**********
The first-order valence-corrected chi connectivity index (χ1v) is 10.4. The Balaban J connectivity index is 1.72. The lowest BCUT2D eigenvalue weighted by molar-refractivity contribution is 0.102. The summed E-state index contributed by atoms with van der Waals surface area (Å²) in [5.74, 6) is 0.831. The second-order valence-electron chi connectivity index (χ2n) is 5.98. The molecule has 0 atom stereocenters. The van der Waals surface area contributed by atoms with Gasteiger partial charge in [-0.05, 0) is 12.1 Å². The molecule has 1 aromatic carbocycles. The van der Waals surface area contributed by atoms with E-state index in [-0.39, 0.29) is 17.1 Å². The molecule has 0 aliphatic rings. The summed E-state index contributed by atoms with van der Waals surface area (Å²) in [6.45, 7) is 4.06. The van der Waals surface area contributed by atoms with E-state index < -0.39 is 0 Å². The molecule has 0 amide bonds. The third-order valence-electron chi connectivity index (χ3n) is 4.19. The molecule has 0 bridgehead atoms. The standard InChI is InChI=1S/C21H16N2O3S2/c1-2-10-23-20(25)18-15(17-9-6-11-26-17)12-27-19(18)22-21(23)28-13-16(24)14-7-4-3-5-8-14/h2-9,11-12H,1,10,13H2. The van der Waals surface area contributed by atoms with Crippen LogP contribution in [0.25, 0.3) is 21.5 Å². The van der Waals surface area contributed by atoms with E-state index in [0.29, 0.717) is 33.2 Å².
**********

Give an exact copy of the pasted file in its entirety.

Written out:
The first-order valence-corrected chi connectivity index (χ1v) is 10.4. The Balaban J connectivity index is 1.72. The lowest BCUT2D eigenvalue weighted by molar-refractivity contribution is 0.102. The summed E-state index contributed by atoms with van der Waals surface area (Å²) in [5.74, 6) is 0.831. The second-order valence-electron chi connectivity index (χ2n) is 5.98. The molecule has 0 atom stereocenters. The van der Waals surface area contributed by atoms with Gasteiger partial charge in [-0.05, 0) is 12.1 Å². The molecule has 1 aromatic carbocycles. The van der Waals surface area contributed by atoms with E-state index in [-0.39, 0.29) is 17.1 Å². The molecule has 0 aliphatic rings. The summed E-state index contributed by atoms with van der Waals surface area (Å²) in [6.45, 7) is 4.06. The van der Waals surface area contributed by atoms with E-state index < -0.39 is 0 Å². The molecule has 0 amide bonds. The third-order valence-electron chi connectivity index (χ3n) is 4.19. The molecule has 0 bridgehead atoms. The standard InChI is InChI=1S/C21H16N2O3S2/c1-2-10-23-20(25)18-15(17-9-6-11-26-17)12-27-19(18)22-21(23)28-13-16(24)14-7-4-3-5-8-14/h2-9,11-12H,1,10,13H2. The van der Waals surface area contributed by atoms with Crippen LogP contribution in [0.25, 0.3) is 21.5 Å². The van der Waals surface area contributed by atoms with E-state index in [0.29, 0.717) is 33.2 Å².